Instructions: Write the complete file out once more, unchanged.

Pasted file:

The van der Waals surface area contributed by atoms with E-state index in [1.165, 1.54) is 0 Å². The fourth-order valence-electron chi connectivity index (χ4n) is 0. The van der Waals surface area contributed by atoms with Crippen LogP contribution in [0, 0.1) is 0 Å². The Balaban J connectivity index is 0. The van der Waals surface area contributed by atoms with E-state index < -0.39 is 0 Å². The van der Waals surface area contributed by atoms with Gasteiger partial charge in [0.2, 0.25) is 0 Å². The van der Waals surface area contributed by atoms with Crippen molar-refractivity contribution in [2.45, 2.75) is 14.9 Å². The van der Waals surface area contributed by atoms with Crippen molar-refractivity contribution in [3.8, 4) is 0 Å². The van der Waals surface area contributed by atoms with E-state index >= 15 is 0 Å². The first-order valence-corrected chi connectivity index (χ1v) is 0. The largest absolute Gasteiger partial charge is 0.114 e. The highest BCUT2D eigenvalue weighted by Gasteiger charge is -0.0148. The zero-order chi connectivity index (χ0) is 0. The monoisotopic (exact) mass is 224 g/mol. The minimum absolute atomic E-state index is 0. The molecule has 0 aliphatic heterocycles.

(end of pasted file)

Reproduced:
The van der Waals surface area contributed by atoms with E-state index in [1.165, 1.54) is 0 Å². The fourth-order valence-electron chi connectivity index (χ4n) is 0. The van der Waals surface area contributed by atoms with Crippen LogP contribution in [0, 0.1) is 0 Å². The Balaban J connectivity index is 0. The van der Waals surface area contributed by atoms with E-state index < -0.39 is 0 Å². The van der Waals surface area contributed by atoms with Gasteiger partial charge in [0.2, 0.25) is 0 Å². The van der Waals surface area contributed by atoms with Crippen molar-refractivity contribution in [2.45, 2.75) is 14.9 Å². The van der Waals surface area contributed by atoms with Crippen molar-refractivity contribution in [3.8, 4) is 0 Å². The van der Waals surface area contributed by atoms with E-state index >= 15 is 0 Å². The first-order valence-corrected chi connectivity index (χ1v) is 0. The largest absolute Gasteiger partial charge is 0.114 e. The highest BCUT2D eigenvalue weighted by Gasteiger charge is -0.0148. The zero-order chi connectivity index (χ0) is 0. The monoisotopic (exact) mass is 224 g/mol. The minimum absolute atomic E-state index is 0. The molecule has 0 aliphatic heterocycles.